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White House threatens Alaska after Sen. Murkowski vetoes health care bill
Sullivan interpreted Zimke's message as a threat that the federal government might no longer sign off on Alaska legislation that requires its signature.
By Lucas Rowe
Contributor
Jan 12, 2018

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WASHINGTON D.C. — U.S. Interior Secretary telephoned both of Alaska's U.S. senators Wednesday morning and told them that they and their state would face consequences for Alaska Republican Sen. Lisa Murkowski's vote against a measure to open debate on the Senate GOP's health-care bill. Her colleague, Sen. Dan Sullivan (R-Al.) told the Alaska Dispatch that he found the message "troubling" and that he argued with the Interior secretary over it.

Sullivan interpreted Zimke's message as a threat that the federal government might no longer sign off on Alaska legislation that requires its signature. An example would be authorization to expand drilling in the National Petroleum Reserve, a crucial component of the state's economy.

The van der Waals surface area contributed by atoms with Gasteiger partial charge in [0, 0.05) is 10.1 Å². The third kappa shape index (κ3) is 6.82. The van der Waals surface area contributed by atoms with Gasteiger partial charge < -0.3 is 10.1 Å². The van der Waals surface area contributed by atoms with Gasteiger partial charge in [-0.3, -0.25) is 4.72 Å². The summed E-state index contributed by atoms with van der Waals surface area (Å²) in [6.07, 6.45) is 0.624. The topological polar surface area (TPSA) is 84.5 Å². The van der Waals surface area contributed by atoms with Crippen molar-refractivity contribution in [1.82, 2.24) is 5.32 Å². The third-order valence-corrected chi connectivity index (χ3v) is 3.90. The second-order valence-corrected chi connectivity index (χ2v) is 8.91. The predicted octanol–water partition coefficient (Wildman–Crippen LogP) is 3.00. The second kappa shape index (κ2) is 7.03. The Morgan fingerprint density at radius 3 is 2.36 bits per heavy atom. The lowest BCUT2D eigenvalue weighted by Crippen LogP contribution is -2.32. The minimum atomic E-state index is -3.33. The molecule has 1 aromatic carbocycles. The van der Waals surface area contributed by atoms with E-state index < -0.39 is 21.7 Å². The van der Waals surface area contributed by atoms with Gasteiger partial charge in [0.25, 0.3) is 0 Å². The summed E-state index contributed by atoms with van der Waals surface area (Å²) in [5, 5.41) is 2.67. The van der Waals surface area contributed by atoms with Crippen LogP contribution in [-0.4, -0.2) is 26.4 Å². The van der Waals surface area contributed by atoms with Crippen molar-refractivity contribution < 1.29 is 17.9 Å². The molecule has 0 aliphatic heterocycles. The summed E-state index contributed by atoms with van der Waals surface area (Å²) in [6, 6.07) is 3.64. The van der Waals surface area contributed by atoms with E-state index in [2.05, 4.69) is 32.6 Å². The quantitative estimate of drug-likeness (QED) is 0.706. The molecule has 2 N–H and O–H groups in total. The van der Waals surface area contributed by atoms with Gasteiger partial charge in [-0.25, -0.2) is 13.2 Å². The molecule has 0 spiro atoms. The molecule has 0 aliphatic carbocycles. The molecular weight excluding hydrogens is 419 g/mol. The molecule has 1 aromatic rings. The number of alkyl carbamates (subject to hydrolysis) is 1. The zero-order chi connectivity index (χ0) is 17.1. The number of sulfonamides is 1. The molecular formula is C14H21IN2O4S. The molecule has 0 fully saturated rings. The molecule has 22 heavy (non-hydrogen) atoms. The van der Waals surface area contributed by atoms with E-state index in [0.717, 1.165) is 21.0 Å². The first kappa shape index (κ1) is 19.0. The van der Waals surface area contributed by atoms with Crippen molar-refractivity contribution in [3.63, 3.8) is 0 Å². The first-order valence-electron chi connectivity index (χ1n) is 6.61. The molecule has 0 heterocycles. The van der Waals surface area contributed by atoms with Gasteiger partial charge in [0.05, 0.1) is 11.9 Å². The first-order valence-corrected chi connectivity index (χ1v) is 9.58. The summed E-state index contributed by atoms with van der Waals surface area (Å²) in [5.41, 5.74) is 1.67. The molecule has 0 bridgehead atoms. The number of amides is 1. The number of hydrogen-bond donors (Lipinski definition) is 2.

"I'm not going to go into the details, but I fear that the strong economic growth, pro-energy, pro-mining, pro-jobs and personnel from Alaska who are part of those policies are going to stop," Sullivan said, adding that he tried to "push back on behalf of all Alaskans."

Murkowski broke with the GOP twice the day before. First she voted against a procedural motion to begin debate on the GOP health-care legislation--she was one of only two Republicans to vote against the measure, which nevertheless passed 51-50.

Later that day, she voted against another key proposal to repeal and replace Obamacare. Murkowski has consistently expressed concerns over the legislation, in part because of its cuts to Medicaid and its expected reductions to the numbers of insured.

Murkowski fired back at the White House rebuke later on Wednesday. She told reporters that "Every day shouldn't be about winning elections.How about just doing a little bit of governing around here. That's what I'm here for."